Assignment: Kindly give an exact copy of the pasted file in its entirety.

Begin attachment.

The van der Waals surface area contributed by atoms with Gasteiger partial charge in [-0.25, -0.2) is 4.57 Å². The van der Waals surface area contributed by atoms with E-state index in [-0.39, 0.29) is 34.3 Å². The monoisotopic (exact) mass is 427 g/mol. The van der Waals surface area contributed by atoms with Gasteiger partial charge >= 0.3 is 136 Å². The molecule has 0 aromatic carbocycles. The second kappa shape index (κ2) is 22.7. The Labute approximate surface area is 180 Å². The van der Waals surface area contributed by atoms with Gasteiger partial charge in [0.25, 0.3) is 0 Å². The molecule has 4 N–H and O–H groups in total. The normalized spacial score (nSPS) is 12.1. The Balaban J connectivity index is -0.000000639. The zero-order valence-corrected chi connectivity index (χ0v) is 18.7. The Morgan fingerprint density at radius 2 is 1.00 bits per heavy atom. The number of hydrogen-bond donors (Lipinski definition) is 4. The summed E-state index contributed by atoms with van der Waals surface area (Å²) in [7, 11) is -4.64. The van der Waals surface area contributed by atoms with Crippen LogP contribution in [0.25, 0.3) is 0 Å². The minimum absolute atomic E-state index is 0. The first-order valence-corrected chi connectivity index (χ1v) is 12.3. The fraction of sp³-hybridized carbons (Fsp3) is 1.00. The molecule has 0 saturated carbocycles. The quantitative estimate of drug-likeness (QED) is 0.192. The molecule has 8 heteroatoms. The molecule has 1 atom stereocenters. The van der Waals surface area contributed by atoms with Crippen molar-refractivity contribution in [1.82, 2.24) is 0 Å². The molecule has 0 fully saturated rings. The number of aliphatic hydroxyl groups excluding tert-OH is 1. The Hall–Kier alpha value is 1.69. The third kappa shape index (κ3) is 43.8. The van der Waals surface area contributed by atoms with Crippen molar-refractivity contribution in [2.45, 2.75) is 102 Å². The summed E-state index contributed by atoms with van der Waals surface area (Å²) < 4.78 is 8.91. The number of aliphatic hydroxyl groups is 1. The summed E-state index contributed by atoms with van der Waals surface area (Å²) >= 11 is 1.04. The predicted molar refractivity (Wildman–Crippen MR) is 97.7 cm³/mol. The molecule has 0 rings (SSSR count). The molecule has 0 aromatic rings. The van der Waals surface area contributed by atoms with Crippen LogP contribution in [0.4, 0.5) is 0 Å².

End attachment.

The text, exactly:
The van der Waals surface area contributed by atoms with Gasteiger partial charge in [-0.25, -0.2) is 4.57 Å². The van der Waals surface area contributed by atoms with E-state index in [-0.39, 0.29) is 34.3 Å². The monoisotopic (exact) mass is 427 g/mol. The van der Waals surface area contributed by atoms with Gasteiger partial charge >= 0.3 is 136 Å². The molecule has 0 aromatic carbocycles. The second kappa shape index (κ2) is 22.7. The Labute approximate surface area is 180 Å². The van der Waals surface area contributed by atoms with Gasteiger partial charge in [0.25, 0.3) is 0 Å². The molecule has 4 N–H and O–H groups in total. The normalized spacial score (nSPS) is 12.1. The Balaban J connectivity index is -0.000000639. The zero-order valence-corrected chi connectivity index (χ0v) is 18.7. The Morgan fingerprint density at radius 2 is 1.00 bits per heavy atom. The number of hydrogen-bond donors (Lipinski definition) is 4. The summed E-state index contributed by atoms with van der Waals surface area (Å²) in [7, 11) is -4.64. The van der Waals surface area contributed by atoms with Crippen LogP contribution in [0.25, 0.3) is 0 Å². The minimum absolute atomic E-state index is 0. The first-order valence-corrected chi connectivity index (χ1v) is 12.3. The fraction of sp³-hybridized carbons (Fsp3) is 1.00. The molecule has 0 saturated carbocycles. The quantitative estimate of drug-likeness (QED) is 0.192. The molecule has 8 heteroatoms. The molecule has 1 atom stereocenters. The van der Waals surface area contributed by atoms with Crippen molar-refractivity contribution in [1.82, 2.24) is 0 Å². The molecule has 0 fully saturated rings. The number of aliphatic hydroxyl groups excluding tert-OH is 1. The Hall–Kier alpha value is 1.69. The third kappa shape index (κ3) is 43.8. The van der Waals surface area contributed by atoms with Crippen molar-refractivity contribution in [2.45, 2.75) is 102 Å². The summed E-state index contributed by atoms with van der Waals surface area (Å²) < 4.78 is 8.91. The number of aliphatic hydroxyl groups is 1. The summed E-state index contributed by atoms with van der Waals surface area (Å²) >= 11 is 1.04. The predicted molar refractivity (Wildman–Crippen MR) is 97.7 cm³/mol. The molecule has 0 rings (SSSR count). The molecule has 0 aromatic rings. The van der Waals surface area contributed by atoms with Crippen LogP contribution in [0.4, 0.5) is 0 Å².